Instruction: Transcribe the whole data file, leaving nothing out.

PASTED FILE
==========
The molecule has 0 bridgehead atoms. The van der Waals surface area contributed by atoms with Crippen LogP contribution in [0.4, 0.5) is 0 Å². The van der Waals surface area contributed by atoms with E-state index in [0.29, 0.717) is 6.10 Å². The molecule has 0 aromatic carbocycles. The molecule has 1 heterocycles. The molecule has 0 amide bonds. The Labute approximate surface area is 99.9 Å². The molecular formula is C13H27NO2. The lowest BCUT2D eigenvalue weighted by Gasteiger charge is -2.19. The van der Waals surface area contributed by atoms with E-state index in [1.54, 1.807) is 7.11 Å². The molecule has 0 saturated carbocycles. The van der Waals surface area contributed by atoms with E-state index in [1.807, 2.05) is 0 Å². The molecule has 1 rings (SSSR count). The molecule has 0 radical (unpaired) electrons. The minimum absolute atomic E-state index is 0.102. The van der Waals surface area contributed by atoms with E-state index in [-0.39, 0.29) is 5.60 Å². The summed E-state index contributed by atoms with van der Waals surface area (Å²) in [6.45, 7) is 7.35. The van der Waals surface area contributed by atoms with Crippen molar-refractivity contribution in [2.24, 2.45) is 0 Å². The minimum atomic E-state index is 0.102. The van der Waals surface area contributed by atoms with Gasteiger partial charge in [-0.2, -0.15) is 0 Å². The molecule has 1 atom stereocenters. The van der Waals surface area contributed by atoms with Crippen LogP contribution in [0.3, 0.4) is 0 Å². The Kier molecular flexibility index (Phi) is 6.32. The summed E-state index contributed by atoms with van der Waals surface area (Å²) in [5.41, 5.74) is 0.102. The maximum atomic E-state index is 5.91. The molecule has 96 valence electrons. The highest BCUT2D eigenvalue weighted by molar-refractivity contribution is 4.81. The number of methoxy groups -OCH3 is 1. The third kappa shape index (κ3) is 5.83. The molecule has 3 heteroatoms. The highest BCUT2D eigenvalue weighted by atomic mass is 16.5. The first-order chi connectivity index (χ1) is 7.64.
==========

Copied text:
The molecule has 0 bridgehead atoms. The van der Waals surface area contributed by atoms with Crippen LogP contribution in [0.4, 0.5) is 0 Å². The van der Waals surface area contributed by atoms with E-state index in [0.29, 0.717) is 6.10 Å². The molecule has 0 aromatic carbocycles. The molecule has 1 heterocycles. The molecule has 0 amide bonds. The Labute approximate surface area is 99.9 Å². The molecular formula is C13H27NO2. The lowest BCUT2D eigenvalue weighted by Gasteiger charge is -2.19. The van der Waals surface area contributed by atoms with E-state index in [1.54, 1.807) is 7.11 Å². The molecule has 0 saturated carbocycles. The van der Waals surface area contributed by atoms with E-state index in [1.807, 2.05) is 0 Å². The molecule has 1 rings (SSSR count). The molecule has 0 radical (unpaired) electrons. The minimum absolute atomic E-state index is 0.102. The van der Waals surface area contributed by atoms with E-state index in [-0.39, 0.29) is 5.60 Å². The summed E-state index contributed by atoms with van der Waals surface area (Å²) in [6.45, 7) is 7.35. The van der Waals surface area contributed by atoms with Crippen molar-refractivity contribution in [2.24, 2.45) is 0 Å². The minimum atomic E-state index is 0.102. The van der Waals surface area contributed by atoms with Gasteiger partial charge in [-0.2, -0.15) is 0 Å². The molecule has 1 atom stereocenters. The van der Waals surface area contributed by atoms with Crippen LogP contribution in [0.3, 0.4) is 0 Å². The Kier molecular flexibility index (Phi) is 6.32. The summed E-state index contributed by atoms with van der Waals surface area (Å²) in [5.41, 5.74) is 0.102. The maximum atomic E-state index is 5.91. The molecule has 96 valence electrons. The highest BCUT2D eigenvalue weighted by molar-refractivity contribution is 4.81. The number of methoxy groups -OCH3 is 1. The third kappa shape index (κ3) is 5.83. The molecule has 3 heteroatoms. The highest BCUT2D eigenvalue weighted by atomic mass is 16.5. The first-order chi connectivity index (χ1) is 7.64.